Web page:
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How to Write Grammatically Correct Photo Captions

“Aardvark and me” or “Aardvark and I”?

By
Mignon Fogarty
4-minute read
Episode #263

How to Write Photo Captions

So what should Monique tell her friend about photo captions? Here’s what I do. I usually avoid using fragments and write a whole sentence so there’s no question about what is implied, and I avoid the that’s-me-that’s-I problem by avoiding sentences that use linking verbs. My photos captions usually read something like “Aardvark and I had a great time at Mardi Gras” or “Can you believe how sunburned Aardvark and I got at Mardi Gras?”

On the rare occasion when I do use a fragment, I use “me”--“Aardvark and me”--because my underlying, implied sentence is “This is a picture of Aardvark and me.” But as I hope you gathered from this article, you can also make an argument for writing “Aardvark and I” because there’s no absolute right answer about which pronoun to use when you’re dealing with a sentence fragment.

Pronoun Order

There’s one final thing that’s wrong with Monique’s friend’s caption that she didn’t ask about, but that I want to address--pronoun order. When you’re putting yourself in a list with other people, you should always put yourself last. So Monique’s friend should write “Anas and me,” not “me and Anas.”

References

  1. O'Connor, P. Woe Is I. New York: Penguin Putnam, 1996, p. 10.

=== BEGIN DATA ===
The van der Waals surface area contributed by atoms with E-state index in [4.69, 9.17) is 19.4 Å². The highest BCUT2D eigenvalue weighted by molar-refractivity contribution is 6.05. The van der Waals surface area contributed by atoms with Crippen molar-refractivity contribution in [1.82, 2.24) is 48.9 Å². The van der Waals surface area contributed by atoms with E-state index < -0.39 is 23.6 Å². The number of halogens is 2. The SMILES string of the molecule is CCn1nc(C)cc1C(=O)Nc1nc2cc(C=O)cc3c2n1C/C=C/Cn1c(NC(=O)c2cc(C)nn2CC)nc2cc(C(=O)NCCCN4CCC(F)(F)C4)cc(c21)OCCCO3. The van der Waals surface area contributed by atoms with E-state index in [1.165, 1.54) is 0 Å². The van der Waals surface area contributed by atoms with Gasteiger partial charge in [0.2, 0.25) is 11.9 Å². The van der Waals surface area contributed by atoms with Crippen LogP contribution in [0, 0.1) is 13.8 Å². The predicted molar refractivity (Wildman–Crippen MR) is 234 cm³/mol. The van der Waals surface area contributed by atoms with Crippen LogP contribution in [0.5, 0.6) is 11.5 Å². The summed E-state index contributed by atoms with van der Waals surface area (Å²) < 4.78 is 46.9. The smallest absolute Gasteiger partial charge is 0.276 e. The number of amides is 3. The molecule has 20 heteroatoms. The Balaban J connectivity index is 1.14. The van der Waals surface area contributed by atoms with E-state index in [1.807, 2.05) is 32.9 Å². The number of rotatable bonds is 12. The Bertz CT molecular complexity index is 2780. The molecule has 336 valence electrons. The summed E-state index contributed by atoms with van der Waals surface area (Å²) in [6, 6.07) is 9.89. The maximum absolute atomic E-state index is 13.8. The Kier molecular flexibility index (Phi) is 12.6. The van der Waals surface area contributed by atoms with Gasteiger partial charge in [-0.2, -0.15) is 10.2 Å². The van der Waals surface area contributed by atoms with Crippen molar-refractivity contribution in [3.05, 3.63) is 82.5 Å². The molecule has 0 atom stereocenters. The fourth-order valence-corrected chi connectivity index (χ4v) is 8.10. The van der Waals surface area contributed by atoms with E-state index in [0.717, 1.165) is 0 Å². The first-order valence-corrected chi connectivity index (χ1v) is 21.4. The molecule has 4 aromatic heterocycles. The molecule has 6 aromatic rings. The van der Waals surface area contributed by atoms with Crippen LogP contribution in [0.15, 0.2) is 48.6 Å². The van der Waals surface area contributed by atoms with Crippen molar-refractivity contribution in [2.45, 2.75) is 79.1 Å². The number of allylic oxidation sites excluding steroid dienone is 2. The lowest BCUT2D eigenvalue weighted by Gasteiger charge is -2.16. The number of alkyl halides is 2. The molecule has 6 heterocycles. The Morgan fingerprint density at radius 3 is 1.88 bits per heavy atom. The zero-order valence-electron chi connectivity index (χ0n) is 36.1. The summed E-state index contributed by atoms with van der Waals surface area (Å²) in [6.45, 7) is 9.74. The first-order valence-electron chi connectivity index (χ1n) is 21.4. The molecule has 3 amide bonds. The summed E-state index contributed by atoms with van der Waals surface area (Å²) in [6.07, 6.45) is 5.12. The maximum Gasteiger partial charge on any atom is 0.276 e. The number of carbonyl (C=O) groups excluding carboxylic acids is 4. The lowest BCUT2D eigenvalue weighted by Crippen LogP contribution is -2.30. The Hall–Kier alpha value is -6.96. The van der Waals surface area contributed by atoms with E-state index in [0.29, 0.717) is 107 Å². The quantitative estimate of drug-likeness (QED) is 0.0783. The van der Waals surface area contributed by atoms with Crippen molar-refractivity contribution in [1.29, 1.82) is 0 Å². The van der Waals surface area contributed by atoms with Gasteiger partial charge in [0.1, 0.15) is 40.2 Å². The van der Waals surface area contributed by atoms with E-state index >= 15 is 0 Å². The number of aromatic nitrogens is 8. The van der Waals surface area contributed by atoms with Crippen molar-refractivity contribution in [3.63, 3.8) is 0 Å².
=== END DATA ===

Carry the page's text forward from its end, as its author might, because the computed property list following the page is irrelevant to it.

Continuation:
2. Straus, J. The Blue Book of Grammar and Punctuation. 9th Ed. Mill Valley: Jane Straus, 2006, p. 17.

  3. Brians, P. Common Errors in English Usage. Wilsonville: William, James & Co, 2003. p.131.

  4. Merriam-Webster's Dictionary of English Usage, Springfield: Merriam-Webster, 1994, p. 628.

  5. Garner, B. Garner’s Modern American Usage. 3rd Ed. Oxford University Press, 2009, p. 485.

 

    Argus C3 Match-Matic image, Chris Freise at Flickr. CC BY 2.0

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About the Author

Mignon Fogarty

Mignon Fogarty is the founder of Quick and Dirty Tips and the author of seven books on language, including the New York Times bestseller "Grammar Girl's Quick and Dirty Tips for Better Writing." She is an inductee in the Podcasting Hall of Fame, and the show is a five-time winner of Best Education Podcast in the Podcast Awards. She has appeared as a guest expert on the Oprah Winfrey Show and the Today Show. Her popular LinkedIn Learning courses help people write better to communicate better.